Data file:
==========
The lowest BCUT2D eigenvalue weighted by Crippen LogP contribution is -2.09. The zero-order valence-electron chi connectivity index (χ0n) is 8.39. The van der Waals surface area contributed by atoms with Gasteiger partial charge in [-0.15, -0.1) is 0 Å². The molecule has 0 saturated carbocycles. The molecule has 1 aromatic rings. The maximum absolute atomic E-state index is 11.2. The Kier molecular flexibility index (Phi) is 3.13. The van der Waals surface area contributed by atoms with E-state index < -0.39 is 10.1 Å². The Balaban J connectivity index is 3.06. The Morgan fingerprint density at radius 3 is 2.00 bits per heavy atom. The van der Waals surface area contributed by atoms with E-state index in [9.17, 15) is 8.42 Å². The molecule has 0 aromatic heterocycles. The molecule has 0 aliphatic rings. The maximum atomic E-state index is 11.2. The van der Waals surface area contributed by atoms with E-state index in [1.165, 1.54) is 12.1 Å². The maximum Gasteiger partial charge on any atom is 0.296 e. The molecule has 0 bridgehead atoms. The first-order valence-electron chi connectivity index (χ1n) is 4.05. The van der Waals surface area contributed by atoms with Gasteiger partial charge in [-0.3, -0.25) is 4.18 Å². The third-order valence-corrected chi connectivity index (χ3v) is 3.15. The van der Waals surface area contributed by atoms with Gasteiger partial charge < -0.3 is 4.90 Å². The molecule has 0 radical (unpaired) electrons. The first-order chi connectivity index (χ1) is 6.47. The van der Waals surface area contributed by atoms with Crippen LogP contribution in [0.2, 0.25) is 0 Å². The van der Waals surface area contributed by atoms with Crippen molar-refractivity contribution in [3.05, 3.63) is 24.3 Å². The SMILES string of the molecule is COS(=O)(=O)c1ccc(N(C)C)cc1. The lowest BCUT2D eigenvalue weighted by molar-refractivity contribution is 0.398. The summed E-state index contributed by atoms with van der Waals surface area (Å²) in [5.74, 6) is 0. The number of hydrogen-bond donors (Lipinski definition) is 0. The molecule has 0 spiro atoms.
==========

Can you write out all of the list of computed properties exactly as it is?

The lowest BCUT2D eigenvalue weighted by Crippen LogP contribution is -2.09. The zero-order valence-electron chi connectivity index (χ0n) is 8.39. The van der Waals surface area contributed by atoms with Gasteiger partial charge in [-0.15, -0.1) is 0 Å². The molecule has 0 saturated carbocycles. The molecule has 1 aromatic rings. The maximum absolute atomic E-state index is 11.2. The Kier molecular flexibility index (Phi) is 3.13. The van der Waals surface area contributed by atoms with E-state index < -0.39 is 10.1 Å². The Balaban J connectivity index is 3.06. The Morgan fingerprint density at radius 3 is 2.00 bits per heavy atom. The van der Waals surface area contributed by atoms with E-state index in [9.17, 15) is 8.42 Å². The molecule has 0 aromatic heterocycles. The molecule has 0 aliphatic rings. The maximum atomic E-state index is 11.2. The van der Waals surface area contributed by atoms with E-state index in [1.165, 1.54) is 12.1 Å². The maximum Gasteiger partial charge on any atom is 0.296 e. The molecule has 0 bridgehead atoms. The first-order valence-electron chi connectivity index (χ1n) is 4.05. The van der Waals surface area contributed by atoms with Gasteiger partial charge in [-0.3, -0.25) is 4.18 Å². The third-order valence-corrected chi connectivity index (χ3v) is 3.15. The van der Waals surface area contributed by atoms with Gasteiger partial charge < -0.3 is 4.90 Å². The molecule has 0 radical (unpaired) electrons. The first-order chi connectivity index (χ1) is 6.47. The van der Waals surface area contributed by atoms with Crippen LogP contribution in [0.2, 0.25) is 0 Å². The van der Waals surface area contributed by atoms with Crippen molar-refractivity contribution in [3.05, 3.63) is 24.3 Å². The SMILES string of the molecule is COS(=O)(=O)c1ccc(N(C)C)cc1. The lowest BCUT2D eigenvalue weighted by molar-refractivity contribution is 0.398. The summed E-state index contributed by atoms with van der Waals surface area (Å²) in [5.74, 6) is 0. The number of hydrogen-bond donors (Lipinski definition) is 0. The molecule has 0 spiro atoms.